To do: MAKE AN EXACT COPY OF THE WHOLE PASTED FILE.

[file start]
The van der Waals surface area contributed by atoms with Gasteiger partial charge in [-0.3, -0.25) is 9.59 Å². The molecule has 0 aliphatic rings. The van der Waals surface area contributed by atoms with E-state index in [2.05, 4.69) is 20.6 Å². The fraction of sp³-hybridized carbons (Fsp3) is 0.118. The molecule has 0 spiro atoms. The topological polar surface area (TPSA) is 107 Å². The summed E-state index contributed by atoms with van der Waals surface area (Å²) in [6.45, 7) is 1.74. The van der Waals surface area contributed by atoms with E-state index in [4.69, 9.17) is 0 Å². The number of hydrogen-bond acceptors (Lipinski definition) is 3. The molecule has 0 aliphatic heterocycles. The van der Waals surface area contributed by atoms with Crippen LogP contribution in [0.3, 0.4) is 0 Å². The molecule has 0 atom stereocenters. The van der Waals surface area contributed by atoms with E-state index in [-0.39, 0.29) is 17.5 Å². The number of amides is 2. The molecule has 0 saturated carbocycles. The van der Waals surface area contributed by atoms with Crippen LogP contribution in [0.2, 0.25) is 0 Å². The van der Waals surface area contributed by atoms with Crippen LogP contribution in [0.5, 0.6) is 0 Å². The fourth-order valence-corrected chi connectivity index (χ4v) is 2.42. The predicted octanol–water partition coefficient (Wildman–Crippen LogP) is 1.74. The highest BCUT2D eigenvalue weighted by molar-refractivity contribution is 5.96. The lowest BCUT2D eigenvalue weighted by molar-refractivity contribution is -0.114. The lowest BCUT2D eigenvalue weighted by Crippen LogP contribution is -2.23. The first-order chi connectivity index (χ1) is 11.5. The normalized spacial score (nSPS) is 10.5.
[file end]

The van der Waals surface area contributed by atoms with Gasteiger partial charge in [-0.3, -0.25) is 9.59 Å². The molecule has 0 aliphatic rings. The van der Waals surface area contributed by atoms with E-state index in [2.05, 4.69) is 20.6 Å². The fraction of sp³-hybridized carbons (Fsp3) is 0.118. The molecule has 0 spiro atoms. The topological polar surface area (TPSA) is 107 Å². The summed E-state index contributed by atoms with van der Waals surface area (Å²) in [6.45, 7) is 1.74. The van der Waals surface area contributed by atoms with E-state index in [4.69, 9.17) is 0 Å². The number of hydrogen-bond acceptors (Lipinski definition) is 3. The molecule has 0 aliphatic heterocycles. The van der Waals surface area contributed by atoms with Crippen LogP contribution in [0.3, 0.4) is 0 Å². The molecule has 0 atom stereocenters. The van der Waals surface area contributed by atoms with E-state index in [-0.39, 0.29) is 17.5 Å². The number of amides is 2. The molecule has 0 saturated carbocycles. The van der Waals surface area contributed by atoms with Crippen LogP contribution in [0.2, 0.25) is 0 Å². The van der Waals surface area contributed by atoms with Crippen LogP contribution in [0.5, 0.6) is 0 Å². The fourth-order valence-corrected chi connectivity index (χ4v) is 2.42. The predicted octanol–water partition coefficient (Wildman–Crippen LogP) is 1.74. The highest BCUT2D eigenvalue weighted by molar-refractivity contribution is 5.96. The lowest BCUT2D eigenvalue weighted by molar-refractivity contribution is -0.114. The lowest BCUT2D eigenvalue weighted by Crippen LogP contribution is -2.23. The first-order chi connectivity index (χ1) is 11.5. The normalized spacial score (nSPS) is 10.5.